medical - Anti-allergy Bedding

 

An informed choice
There is little doubt that public awareness of allergen related illness is far greater today than it was ten years ago. There is also little doubt that as a society more and more people, particularly young children are developing allergic reactions to a whole number of allergens. Government statistics clearly confirm these concerns. There is also much debate about the reasons for this large increase in allergic reactions and it will be some time before all of the factors are fully understood. As a result of this public awareness, there have emerged a number of new technologies over the last few years that address some of the main allergens with in the home environment.

 

One of the most significant product ranges is that of anti-allergen bedding. It is acknowledged that the bed environment is one of the main sources of dust mites and its allergen DerP1 within the home. These new technologies allow healthcare professionals the opportunity to offer their patients clear guidelines on self-help strategies to compliment the conventional drug based treatments which deal with the symptoms of allergic reactions.

 

The number of people demanding anti-allergen products is increasing by almost five percent a year and it is anticipated that by 2015, fifty percent of the population of Europe will suffer from an allergy (www.bbc.co.uk/health/allergy).


Within the home environment it is acknowledged that one of the main air borne allergens is DerP1 which is present in the house dust mite faeces. This allergen is of respirable size and due to the water free environment in which the mite lives, it is devoid of moisture and rapidly becomes statically charged. As a result of this the allergen is repelled by most solid surfaces and has a tendency to remain in the breathable air for long periods of time. Allergic reactions to this allergen are manifested in asthma, allergic rhinitis, conjunctivitis and eczema. The importance of controlling this allergen has been recognised by the World Health Organisation who has issued the following guidelines:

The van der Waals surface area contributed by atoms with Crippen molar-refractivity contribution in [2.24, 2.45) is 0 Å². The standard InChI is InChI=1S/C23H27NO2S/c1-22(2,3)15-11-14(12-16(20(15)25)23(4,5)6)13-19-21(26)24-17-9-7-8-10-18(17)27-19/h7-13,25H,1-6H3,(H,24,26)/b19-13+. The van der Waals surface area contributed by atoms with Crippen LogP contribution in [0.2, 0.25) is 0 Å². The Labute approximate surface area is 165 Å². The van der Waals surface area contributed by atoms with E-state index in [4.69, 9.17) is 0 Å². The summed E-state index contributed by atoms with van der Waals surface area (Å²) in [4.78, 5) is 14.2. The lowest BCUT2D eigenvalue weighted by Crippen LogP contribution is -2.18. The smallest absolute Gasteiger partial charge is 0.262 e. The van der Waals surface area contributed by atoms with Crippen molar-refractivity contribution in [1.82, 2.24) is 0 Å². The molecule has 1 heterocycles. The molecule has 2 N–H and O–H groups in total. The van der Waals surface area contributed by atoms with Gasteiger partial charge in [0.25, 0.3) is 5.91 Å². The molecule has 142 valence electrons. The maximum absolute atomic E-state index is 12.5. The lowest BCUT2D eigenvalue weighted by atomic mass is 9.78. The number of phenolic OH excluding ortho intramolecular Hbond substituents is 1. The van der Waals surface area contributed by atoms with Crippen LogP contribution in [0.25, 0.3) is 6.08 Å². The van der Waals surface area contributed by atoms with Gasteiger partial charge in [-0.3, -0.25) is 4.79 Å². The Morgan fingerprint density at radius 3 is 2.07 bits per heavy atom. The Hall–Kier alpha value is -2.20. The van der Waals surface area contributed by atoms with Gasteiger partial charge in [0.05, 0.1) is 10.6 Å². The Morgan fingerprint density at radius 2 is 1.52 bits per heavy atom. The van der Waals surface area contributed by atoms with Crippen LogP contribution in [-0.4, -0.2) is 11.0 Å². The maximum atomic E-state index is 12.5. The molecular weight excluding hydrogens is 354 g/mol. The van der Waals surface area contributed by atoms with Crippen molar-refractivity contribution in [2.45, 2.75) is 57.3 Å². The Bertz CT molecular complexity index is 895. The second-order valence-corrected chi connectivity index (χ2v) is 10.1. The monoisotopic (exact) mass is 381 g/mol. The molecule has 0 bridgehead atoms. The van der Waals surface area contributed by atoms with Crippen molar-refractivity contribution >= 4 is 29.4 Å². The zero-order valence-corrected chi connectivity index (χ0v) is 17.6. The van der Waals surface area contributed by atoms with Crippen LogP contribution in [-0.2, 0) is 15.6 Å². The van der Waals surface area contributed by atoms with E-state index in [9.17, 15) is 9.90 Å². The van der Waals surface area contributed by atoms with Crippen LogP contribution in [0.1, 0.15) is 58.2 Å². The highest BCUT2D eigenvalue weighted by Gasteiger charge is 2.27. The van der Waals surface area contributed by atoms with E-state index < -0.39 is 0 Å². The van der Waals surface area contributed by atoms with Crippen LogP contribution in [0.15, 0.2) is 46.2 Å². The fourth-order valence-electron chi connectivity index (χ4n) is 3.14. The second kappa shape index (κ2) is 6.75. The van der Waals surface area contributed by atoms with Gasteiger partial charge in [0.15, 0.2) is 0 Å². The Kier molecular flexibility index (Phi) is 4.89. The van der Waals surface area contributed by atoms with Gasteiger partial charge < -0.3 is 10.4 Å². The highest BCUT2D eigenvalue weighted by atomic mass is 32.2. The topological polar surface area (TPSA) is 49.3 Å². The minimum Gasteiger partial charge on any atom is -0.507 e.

•The concentration of Derp1 Allergen required to sensitise a person is 10micrograms/cm3 air.

• The concentration of DerP1 Allergen required to trigger an allergic reaction in someone who is already sensitised is 2 micrograms/cm3 air.

 

These guidelines relate to the concentration of this allergen present in the air that we breathe in our home environments.

 

There are today three main self help strategies involving antiallergen bedding for minimising the Derp1 Allergen within the home. These can be classed as the natural fibre route, the barrier or containment route and the third is termed an “actives route”. Each of these approaches has its own advantages and weaknesses.


The natural fibre route relies upon the use of natural fibres like silk, or wool or feathers that have had all allergens removed as part of their preparation process. These are used in bedding articles like duvets and pillows with the instructions that they are washed frequently at 65 deg c, this temperature being the minimum temperature required to kill the dust mites.

 

The barrier approach relies upon certain key articles of bedding such as the pillow cover and the mattress cover being constructed from very finely woven fabrics some of which may also have a laminated film attached to them. These products form a physical barrier between the mites that are present in the mattress/pillow and the person asleep in the bed.

 

The third approach which has emerged in the last few years uses fibres or textile treatments that have active ingredients in them which prevent the dust mites from developing in the new article of bedding. These systems attempt to disrupt the environment in which the dust mites thrive. This environment relies upon three critical factors; moisture, temperature and a skin cell derived food source. These skin cells which form the basis of the dust mite food source are, however, inedible as shed and need to be broken down by the action of fungi and moisture.

The most common approach is therefore one in which the food chain is broken by the management of the fungal spores that are present in all conventional non active bedding items. The fungal spores play a critical part in the food chain and if their development is controlled within the bedding then the food chain breaks down. This approach is the subject of two patents granted to the Amicor product developed by Acordis and currently owned by Fibres Worldwide Ltd. Products made using this approach have been subject to clinical studies and the results clearly show significant reductions in the number of mites and the Derp1 present in the bedding articles. (www.Allersafe.co.uk)


These studies also clearly indicate a reduction in the patients need for the prescribed drugs given to them to treat the symptoms of their allergic reactions.

One of the best endorsements aimed at providing independent credibility to allergen control products is the Allergy UK “Seal of approval” scheme. Many allergy sufferers are actively seeking products which carry this “Seal of Approval”.

 





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